Brussels – The European Union’s top diplomat said Friday that more time is required to unravel a dispute between countries involved in the Iran nuclear agreement, as the Europeans struggle to keep alive a deal hampered by US sanctions.
On Jan. 15, Britain, France and Germany reluctantly triggered the accord’s dispute resolution mechanism to force Iran into discussions on possible violations of the deal. That started a process that could result in the resumption of UN and EU sanctions on Iran if no solution is found.
But EU foreign policy chief Josep Borrell, who is coordinating the effort to resolve the standoff, said the three European powers involved in the 2015 deal limiting Iran’s nuclear ambitions in exchange for economic incentives agree “that more time is needed due to the complexity of the issues involved.”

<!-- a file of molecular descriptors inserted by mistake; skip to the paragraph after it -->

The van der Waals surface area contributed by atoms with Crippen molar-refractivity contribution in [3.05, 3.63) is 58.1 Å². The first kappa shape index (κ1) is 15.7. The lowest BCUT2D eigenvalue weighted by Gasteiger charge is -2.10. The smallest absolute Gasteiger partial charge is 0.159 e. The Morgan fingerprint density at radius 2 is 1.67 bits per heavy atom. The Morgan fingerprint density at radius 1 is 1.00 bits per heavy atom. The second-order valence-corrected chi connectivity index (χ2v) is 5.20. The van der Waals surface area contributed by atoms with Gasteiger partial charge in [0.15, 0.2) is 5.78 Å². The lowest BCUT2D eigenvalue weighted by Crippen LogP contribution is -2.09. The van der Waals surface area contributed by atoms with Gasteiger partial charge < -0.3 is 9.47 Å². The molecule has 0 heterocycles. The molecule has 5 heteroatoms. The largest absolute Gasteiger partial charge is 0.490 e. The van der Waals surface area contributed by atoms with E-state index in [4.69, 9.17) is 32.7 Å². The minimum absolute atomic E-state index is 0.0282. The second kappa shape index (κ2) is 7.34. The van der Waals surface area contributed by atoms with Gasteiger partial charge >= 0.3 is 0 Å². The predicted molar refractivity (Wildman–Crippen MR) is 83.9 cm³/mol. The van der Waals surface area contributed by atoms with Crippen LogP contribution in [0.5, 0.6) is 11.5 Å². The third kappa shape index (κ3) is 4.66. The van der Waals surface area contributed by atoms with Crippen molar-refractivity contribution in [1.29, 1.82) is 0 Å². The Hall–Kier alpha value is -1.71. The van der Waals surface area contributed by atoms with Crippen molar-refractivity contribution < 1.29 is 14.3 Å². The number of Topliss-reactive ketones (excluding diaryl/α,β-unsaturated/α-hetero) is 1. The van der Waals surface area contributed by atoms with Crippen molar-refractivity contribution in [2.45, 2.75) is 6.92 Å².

“The timeline is therefore extended,” Borrell said in a statement. The dispute mechanism provides for a period of about one month, which can be prolonged if all parties agree, to resolve any disagreement. But Borrell has declined to confirm that the one-month clock has actually started ticking.
Borrell also underlined that during his consultations in recent days all parties that continue to adhere to the deal, known as the Joint Comprehensive Plan of Action, or JCPOA, “reconfirmed their determination to preserve the agreement which is in the interest of all.”